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VAM: Vietnam Market Analysis April 2011

Inflation continued to be headline of the month             VAM Monthly Newsletter – April ’11.
Despite the governments increasing efforts in the last several weeks, April CPI came out up by 3.3% MoM and 17.5% YoY, the highest since December 2008 and far exceeding most expectations. This brought CPI growth YTD to 9.64%. Estimates are pointing to 16-18% for 2011 while the governments revised target is to keep 2011 CPI growth not higher than that of 2010, i.e. at 11.75%. Promptly, the central bank reacted by raising two policy rates by 100 basis points on 29 April (increasing refinance rate and discount rate to 14% and 13% per annum, respectively).
 
However, it seems a series of policy rates hikes applied one after another by the central bank in March and April have been insufficiently effective to balance major adverse impacts on inflation, such as large price hikes of local necessity commodities (electricity, fuel, coal), escalating food prices, high interest rates and prolonged global commodity price uptrend. With more fuel price hikes imminent to close the domestic and international price gap and governments decision to adjust electricity price further (likely up by 40%), effective this June we think CPI might not have peaked for this year yet.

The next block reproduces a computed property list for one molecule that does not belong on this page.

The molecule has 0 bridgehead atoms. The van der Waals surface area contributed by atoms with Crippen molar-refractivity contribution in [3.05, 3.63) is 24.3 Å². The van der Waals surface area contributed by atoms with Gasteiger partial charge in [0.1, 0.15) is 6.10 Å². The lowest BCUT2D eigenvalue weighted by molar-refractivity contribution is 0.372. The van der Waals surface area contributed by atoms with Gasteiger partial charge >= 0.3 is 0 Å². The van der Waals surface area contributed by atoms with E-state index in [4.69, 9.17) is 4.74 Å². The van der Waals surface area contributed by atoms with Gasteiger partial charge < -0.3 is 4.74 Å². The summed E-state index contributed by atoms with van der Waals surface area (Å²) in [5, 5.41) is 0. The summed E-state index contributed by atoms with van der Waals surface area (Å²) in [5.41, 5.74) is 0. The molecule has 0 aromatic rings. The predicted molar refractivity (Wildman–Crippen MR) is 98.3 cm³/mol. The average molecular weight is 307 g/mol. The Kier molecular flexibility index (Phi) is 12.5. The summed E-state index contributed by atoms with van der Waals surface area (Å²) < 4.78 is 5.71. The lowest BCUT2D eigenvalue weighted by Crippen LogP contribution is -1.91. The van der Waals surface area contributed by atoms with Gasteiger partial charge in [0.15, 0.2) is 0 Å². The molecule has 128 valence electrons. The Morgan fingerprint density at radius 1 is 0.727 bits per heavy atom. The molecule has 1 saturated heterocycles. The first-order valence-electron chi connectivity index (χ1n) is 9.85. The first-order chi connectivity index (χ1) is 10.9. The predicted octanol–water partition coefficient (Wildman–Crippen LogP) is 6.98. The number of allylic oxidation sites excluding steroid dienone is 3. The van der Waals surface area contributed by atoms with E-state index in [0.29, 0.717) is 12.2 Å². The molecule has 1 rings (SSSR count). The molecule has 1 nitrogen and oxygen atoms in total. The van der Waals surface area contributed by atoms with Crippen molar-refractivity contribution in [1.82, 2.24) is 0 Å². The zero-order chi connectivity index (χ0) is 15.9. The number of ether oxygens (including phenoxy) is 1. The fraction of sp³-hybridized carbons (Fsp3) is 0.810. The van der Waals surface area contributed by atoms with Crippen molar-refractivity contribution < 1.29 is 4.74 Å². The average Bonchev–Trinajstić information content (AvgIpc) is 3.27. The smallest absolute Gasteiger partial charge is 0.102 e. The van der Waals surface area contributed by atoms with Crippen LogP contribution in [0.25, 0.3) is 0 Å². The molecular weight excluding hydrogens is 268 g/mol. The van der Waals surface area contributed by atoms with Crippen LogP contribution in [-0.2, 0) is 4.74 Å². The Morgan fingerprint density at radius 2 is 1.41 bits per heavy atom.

Credit tightening will remain probably through Q3
Given ongoing inflationary pressures, interest rates will not come down in the coming months. And the government has repeatedly sent clear signals that they will sacrifice a small growth to contain inflation. GDP growth target for this year was revised down to 6-6.2% from 6.5-7% previously. Local banks have been ordered to reduce credit to non-production purposes to 16% by year-end, and a failure in doing that will possibly result in doubling of reserve requirements (currently between 1-3%). This means loans for sectors like real estate, securities investment and consumption are going to be cut back.
 
This time, the government has shown a strong determination that they will not prematurely halt the tightening policy as they did in the past. We would expect further tightening on credit and public spending if inflation is not going to improve. Hence, we think inflation will eventually be put in check, but it will take more time. Observers are expecting to see improvement in inflation toward the end of Q3 when governments measures have taken clearer effects.
 
Stability in foreign exchange market was a bright spot in macro picture